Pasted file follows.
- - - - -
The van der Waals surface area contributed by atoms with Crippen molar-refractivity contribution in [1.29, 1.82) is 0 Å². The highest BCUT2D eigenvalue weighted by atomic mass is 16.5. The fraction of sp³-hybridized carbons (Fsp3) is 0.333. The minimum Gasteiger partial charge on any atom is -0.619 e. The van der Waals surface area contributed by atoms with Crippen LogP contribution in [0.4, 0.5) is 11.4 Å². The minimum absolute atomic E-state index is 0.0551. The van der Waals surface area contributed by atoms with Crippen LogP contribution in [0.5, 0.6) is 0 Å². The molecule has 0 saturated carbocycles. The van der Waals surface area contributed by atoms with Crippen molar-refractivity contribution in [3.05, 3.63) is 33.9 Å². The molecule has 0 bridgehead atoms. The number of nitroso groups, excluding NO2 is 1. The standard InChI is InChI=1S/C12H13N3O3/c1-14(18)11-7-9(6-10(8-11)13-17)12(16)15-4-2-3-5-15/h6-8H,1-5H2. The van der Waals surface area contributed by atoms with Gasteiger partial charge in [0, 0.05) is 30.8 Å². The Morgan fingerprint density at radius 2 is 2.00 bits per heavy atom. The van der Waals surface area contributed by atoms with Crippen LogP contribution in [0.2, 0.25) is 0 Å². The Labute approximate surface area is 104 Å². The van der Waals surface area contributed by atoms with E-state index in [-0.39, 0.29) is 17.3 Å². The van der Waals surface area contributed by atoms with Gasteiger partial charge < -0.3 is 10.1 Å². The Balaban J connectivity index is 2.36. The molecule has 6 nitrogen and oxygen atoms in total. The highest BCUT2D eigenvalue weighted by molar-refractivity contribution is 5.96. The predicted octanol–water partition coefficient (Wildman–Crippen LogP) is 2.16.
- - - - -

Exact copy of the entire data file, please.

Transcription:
The van der Waals surface area contributed by atoms with Crippen molar-refractivity contribution in [1.29, 1.82) is 0 Å². The highest BCUT2D eigenvalue weighted by atomic mass is 16.5. The fraction of sp³-hybridized carbons (Fsp3) is 0.333. The minimum Gasteiger partial charge on any atom is -0.619 e. The van der Waals surface area contributed by atoms with Crippen LogP contribution in [0.4, 0.5) is 11.4 Å². The minimum absolute atomic E-state index is 0.0551. The van der Waals surface area contributed by atoms with Crippen LogP contribution in [0.5, 0.6) is 0 Å². The molecule has 0 saturated carbocycles. The van der Waals surface area contributed by atoms with Crippen molar-refractivity contribution in [3.05, 3.63) is 33.9 Å². The molecule has 0 bridgehead atoms. The number of nitroso groups, excluding NO2 is 1. The standard InChI is InChI=1S/C12H13N3O3/c1-14(18)11-7-9(6-10(8-11)13-17)12(16)15-4-2-3-5-15/h6-8H,1-5H2. The van der Waals surface area contributed by atoms with Gasteiger partial charge in [0, 0.05) is 30.8 Å². The Morgan fingerprint density at radius 2 is 2.00 bits per heavy atom. The van der Waals surface area contributed by atoms with Crippen LogP contribution in [0.2, 0.25) is 0 Å². The Labute approximate surface area is 104 Å². The van der Waals surface area contributed by atoms with E-state index in [-0.39, 0.29) is 17.3 Å². The van der Waals surface area contributed by atoms with Gasteiger partial charge < -0.3 is 10.1 Å². The Balaban J connectivity index is 2.36. The molecule has 6 nitrogen and oxygen atoms in total. The highest BCUT2D eigenvalue weighted by molar-refractivity contribution is 5.96. The predicted octanol–water partition coefficient (Wildman–Crippen LogP) is 2.16.